Fiscal Year Ended February 3, 2013
 
As
Reported
 
Adjustments
 
Non-GAAP
Measures
 
% of
Net Sales
Gross Profit
$
25,842

 
$
(10
)
 
$
25,852

 
34.6
%
Selling, General and Administrative
16,508

 
135

 
16,373

 
21.9

Operating Income
7,766

 
(145
)
 
7,911

 
10.6

Net Earnings
4,535

 
(145
)
 
4,680

 
6.3
%
Diluted Earnings per Share
$
3.00

 
$
(0.10
)
 
$
3.10

 
N/A

Fiscal 2011 Compared to Fiscal 2010
Net Sales
Net Sales for fiscal 2011 increased 3.5% to $70.4 billion from $68.0 billion for fiscal 2010. The increase in Net Sales for fiscal 2011 reflects the impact of positive comparable store sales. Total comparable store sales increased 3.4% for fiscal 2011 compared to an increase of 2.9% for fiscal 2010.
The positive comparable store sales for fiscal 2011 reflect a number of factors including the execution of our key initiatives, economic growth and favorable weather conditions. We experienced positive comparable store sales in 13 of our 15 departments for fiscal 2011. Comparable store sales for our Building Materials, Paint, Hardware, Tools, Plumbing, Electrical, Kitchen and Décor product categories were above the Company average for fiscal 2011. Comparable store sales for our Flooring, Bath, Lighting, Outdoor Garden and Indoor Garden product categories were positive for fiscal 2011. Comparable store sales for our Lumber and Millwork product categories were negative for fiscal 2011. The increase in comparable store sales also reflects a 2.6% increase in our comparable store average ticket and an 0.8% increase in our comparable store customer transactions.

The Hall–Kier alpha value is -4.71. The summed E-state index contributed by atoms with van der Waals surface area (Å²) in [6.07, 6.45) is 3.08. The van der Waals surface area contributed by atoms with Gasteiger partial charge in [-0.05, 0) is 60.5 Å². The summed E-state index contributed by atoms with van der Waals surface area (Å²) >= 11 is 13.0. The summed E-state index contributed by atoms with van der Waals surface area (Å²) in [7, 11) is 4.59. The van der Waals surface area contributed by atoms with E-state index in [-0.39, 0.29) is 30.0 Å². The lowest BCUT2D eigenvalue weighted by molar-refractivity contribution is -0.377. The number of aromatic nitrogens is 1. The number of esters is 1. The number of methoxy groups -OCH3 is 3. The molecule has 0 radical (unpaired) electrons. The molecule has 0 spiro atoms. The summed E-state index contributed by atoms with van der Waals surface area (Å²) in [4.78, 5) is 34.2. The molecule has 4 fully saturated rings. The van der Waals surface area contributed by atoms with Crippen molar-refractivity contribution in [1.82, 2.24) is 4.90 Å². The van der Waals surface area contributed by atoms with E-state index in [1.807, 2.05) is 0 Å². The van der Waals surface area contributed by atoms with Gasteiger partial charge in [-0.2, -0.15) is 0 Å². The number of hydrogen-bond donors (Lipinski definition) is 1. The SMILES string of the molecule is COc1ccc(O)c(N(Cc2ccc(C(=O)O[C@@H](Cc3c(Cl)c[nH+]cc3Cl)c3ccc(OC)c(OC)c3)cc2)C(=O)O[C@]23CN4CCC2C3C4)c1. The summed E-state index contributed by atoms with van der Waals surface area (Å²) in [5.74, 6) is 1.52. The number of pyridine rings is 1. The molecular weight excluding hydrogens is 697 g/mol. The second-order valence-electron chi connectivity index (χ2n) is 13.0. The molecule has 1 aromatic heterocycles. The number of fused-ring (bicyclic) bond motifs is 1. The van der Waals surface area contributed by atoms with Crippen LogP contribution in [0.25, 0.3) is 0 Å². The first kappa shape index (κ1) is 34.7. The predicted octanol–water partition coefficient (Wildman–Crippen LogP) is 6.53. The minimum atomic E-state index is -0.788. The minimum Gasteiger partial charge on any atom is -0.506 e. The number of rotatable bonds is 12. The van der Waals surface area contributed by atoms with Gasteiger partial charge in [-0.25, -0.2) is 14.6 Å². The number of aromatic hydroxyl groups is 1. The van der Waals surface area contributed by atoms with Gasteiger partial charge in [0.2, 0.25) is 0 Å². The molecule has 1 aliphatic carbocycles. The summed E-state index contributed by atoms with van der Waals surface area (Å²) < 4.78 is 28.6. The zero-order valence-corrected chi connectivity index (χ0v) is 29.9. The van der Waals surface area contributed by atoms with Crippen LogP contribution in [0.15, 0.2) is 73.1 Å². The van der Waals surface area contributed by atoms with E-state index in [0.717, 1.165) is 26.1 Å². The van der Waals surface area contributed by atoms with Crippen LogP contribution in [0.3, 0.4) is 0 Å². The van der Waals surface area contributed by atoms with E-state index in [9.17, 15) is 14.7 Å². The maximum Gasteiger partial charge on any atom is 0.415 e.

Gross Profit
Gross Profit increased 4.1% to $24.3 billion for fiscal 2011 from $23.3 billion for fiscal 2010. Gross Profit as a percent of Net Sales was 34.5% for fiscal 2011 compared to 34.3% for fiscal 2010, an increase of 20 basis points. The increase in gross profit margin in fiscal 2011 was driven primarily by benefits arising from our supply chain transformation in the U.S., which was partially offset by higher shrink compared to fiscal 2010.
Operating Expenses